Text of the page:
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Startup Lessons from Serial Entrepreneur Justin Kan

On this Andreessen Horowitz podcast, Justin Kan shares his lessons from a long startup journey. Whether you are doing a consumer product or B2B, challenging an impenetrable market, or chasing social likes, there is an advice here for you.

Updated on June 11
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Key Smash Notes In This Episode

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Justin has been an Internet entrepreneur since 2005.

He first founded a company called Kiko, which was a version of Google Calendar but unfortunately came out a month before Google Calendar and got completely crushed.

After that he started a live TV show on the internet, called Justin.Tv. It was 2007, before the iPhone, so Justin had to carry a computer in the backpack, with multiple cellphone connections, live-streaming a hacky video feed to people at home. He admits to not had been very popular at the time, with only hundreds of viewers at first. Eventually however, other people caught wind and wanted to create their own shows, just like Justin's. Justin.tv raised a bunch of money, just in time to survive the "nuclear winter" when most video startups died.

While still working on Justin.tv, Justin and Co create an app called "Social Cam", which they were able to promptly sell to Autodesk for many millions.

Finally, after years of hard work in the video space, Justin's co-founder Emmet though up the idea for Twitch, which exploded and sold to almost $1 Billion dollars!

After the acquisition Justin played around with other startups, namely Exec, a home cleaning on-demand, and Whale, a social app for Q&A.

Finally, two years ago he decided to put all his eggs in one basket and stated Atrium, a technology enabled law company for entrepreneurs.

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After a few years as an investor and advisor to Y Combinator companies, Justin realized he was not learning and growing anymore, and the best vehicle for growth that he knew was a startup. Given that Twitch.tv had a pretty big outcome, Justin needed to do something even bigger in order to attain the learning opportunity he desired. Atrium was the answer.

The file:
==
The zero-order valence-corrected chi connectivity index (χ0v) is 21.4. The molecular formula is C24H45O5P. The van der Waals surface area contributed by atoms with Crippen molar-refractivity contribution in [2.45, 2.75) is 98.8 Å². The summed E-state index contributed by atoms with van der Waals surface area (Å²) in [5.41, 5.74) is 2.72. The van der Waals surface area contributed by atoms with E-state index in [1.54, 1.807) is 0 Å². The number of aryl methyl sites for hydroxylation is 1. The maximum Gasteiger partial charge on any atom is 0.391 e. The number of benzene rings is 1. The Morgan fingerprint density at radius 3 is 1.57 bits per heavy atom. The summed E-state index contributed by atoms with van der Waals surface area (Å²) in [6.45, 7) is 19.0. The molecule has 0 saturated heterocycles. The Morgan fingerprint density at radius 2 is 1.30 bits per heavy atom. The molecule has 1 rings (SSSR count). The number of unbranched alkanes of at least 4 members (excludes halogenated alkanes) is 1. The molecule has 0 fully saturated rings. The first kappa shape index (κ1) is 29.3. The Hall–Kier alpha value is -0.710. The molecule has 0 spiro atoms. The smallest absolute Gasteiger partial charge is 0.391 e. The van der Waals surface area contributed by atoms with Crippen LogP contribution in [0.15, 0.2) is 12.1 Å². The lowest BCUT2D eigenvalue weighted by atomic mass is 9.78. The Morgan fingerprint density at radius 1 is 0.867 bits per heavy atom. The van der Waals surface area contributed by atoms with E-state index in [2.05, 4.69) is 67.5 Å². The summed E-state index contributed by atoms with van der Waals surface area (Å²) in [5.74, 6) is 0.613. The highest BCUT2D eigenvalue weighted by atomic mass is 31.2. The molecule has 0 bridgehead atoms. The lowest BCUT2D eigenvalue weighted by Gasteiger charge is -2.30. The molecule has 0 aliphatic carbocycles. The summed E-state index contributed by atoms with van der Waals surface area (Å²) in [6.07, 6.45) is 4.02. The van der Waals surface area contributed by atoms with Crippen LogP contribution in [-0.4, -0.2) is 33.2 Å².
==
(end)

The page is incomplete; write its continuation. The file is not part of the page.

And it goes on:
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When you are a young founder, fresh out of college, chances are you don't know a lot and you are not actually very good at many things. At his point, it makes a lot of sense to pick a consumer startup that has a lot of market risk, but low execution risk.

Market risk is the risk that nobody wants your product. However, if you can find something that users love, you just keep making more of it, and your chances of winning big are quite high. Thinks companies like Facebook or Snapchat.

Once you mature and gain skills, it makes sense to work on a startups with less market risk and more execution risk, a startup that you know people already want, but it is very hard to deliver correctly. With Atrium, for example, Justin knew that legal market was already huge, and it was also ripe for innovation.

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Consumer startups are a lottery ticket. Take Twitch.tv vs Atrium for example.

In the case with Twitch, nobody believed there was a market in streaming video over the internet. Even as founders they were skeptical there was business. On the bright side, there was also no competition because nobody believed it was worth competing. Justin and Co got all the time to figure our their product market fit, even with all the mistakes they'd made along the way.

Atrium, on the other hand, is a business that requires a structured and a measured approach. Now that Justin knows how to raise capital and to put together a team ...etc, he's got an upper hand when compared to Justin at 22, winging it along the way. Consumer startups are like a lottery ticket, which is why most mature entrepreneurs prefer to play the b2b game.